NLWS: The hibernation station
Chiselling frozen bear poop off the ground in below -20° temperatures is a fine art I am only beginning to master. It’s all a matter of whacking it from the right angle, with the right force. Superglue is nothing compared to this.
Beady bear eyes watch me in my efforts. I wonder what they make of the poop-chiselling human. Even the bear cubs who are not hibernating have become a lot less active in this cold weather and spend most of the time snuggled up to their sibling or buddy in the straw-filled den boxes. I peek into each one to make sure everybody is accounted for and well, and am surprised when two brown faces stare back at me from a box normally occupied by two black cubs. A quick check of the other dens reveals that the bears have switched boxes.
These are the cubs that have arrived at Northern Lights Wildlife Shelter in the fall and whose mission is to spend this winter eating. A bear cub needs to weigh 60lbs or more to hibernate, but some of the newest arrivals have clocked in at only 22 to 30-something pounds.
Everything is quiet over at the other large enclosure where the 31 cubs are hibernating who arrived at the shelter earlier in the year and have packed on enough weight. Bears don’t actually spend the entire winter in one continuous slumber. They also move around in their dens, groom themselves, rearrange their straw and branch bedding, and sometimes have a brief look outside or eat a few mouthfuls of snow. But most of all, they sleep.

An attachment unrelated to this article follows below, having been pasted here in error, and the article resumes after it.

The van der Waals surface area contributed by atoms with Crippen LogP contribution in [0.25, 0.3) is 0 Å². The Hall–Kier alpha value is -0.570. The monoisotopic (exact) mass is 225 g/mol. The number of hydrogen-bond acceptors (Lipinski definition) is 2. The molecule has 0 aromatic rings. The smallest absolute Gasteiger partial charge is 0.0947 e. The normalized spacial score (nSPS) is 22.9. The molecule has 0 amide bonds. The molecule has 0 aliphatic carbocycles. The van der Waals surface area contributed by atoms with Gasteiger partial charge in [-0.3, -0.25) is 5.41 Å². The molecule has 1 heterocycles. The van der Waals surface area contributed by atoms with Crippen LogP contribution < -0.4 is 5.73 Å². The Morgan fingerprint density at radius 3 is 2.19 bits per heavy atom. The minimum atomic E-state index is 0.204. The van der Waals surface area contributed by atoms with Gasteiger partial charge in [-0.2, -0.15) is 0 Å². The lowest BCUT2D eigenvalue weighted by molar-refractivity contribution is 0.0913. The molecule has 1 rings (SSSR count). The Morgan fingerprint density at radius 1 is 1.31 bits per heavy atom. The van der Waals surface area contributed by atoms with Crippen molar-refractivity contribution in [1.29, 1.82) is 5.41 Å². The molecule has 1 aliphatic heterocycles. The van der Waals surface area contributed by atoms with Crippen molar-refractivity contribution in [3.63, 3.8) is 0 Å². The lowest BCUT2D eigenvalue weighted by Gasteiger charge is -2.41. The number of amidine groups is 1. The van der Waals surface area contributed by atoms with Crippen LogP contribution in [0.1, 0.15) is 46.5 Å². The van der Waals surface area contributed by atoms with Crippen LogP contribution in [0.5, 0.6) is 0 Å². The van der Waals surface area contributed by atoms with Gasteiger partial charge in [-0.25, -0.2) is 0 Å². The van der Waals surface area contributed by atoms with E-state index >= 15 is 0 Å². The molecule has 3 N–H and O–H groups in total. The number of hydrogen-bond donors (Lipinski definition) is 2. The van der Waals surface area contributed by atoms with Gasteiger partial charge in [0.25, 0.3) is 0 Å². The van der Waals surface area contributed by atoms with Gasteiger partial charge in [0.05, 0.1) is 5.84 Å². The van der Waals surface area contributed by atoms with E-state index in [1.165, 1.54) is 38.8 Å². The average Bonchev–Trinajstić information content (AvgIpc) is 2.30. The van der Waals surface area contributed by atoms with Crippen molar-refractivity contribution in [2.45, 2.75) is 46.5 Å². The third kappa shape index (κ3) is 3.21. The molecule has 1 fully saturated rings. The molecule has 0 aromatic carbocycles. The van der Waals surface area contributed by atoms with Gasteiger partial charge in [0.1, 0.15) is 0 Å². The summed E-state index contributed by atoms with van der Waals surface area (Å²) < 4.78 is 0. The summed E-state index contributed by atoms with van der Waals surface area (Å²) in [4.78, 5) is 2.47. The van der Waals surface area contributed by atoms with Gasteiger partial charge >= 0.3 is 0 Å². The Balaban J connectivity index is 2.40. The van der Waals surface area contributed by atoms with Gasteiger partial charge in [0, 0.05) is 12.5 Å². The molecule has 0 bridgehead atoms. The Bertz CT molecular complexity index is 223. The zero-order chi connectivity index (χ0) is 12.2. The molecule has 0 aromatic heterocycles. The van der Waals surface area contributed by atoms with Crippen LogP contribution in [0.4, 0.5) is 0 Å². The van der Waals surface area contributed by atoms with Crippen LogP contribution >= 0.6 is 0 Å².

Hibernating at Northern Lights Wildlife Shelter has its obvious differences from hibernating in the wild. The cubs in care have den boxes similar to supersized dog houses with a bedding of straw and branches so we clean them. But we changed the feeding regime for the hibernation group in fall to mirror the diminishing nutrition intake bears would have in the wild.
When it was clear these 31 cubs had reached a good weight and could hibernate, we began cutting out the high sugar content fruit and fed more root vegetables. Fish and meat still remained on the menu for a little while longer, until we cut this out too. We tossed spruce branches into the enclosure, so the bears could not only pad their dens with material they would find in the wild, but also have bark to chew on. Apart from a healthy body weight, the lack of food, and cold weather, the availability of bark to form a fecal plug is a trigger for hibernation.
In late October and early November the chubby cubs became less and less active, preferring to spend time in their dens instead of playing and climbing. They didn’t even care much about eating anymore: the arrival of the food buckets was greeted with almost reluctance instead of the usual interest. It reminded me of a sleeper having to get out of bed to go to the breakfast table. We switched from feeding the hibernation group daily to every few days, mirroring how in the wild bears don’t find much to eat anymore once winter sets in. Eventually, silence greeted us at the enclosure. The 31 bears had gone into hibernation.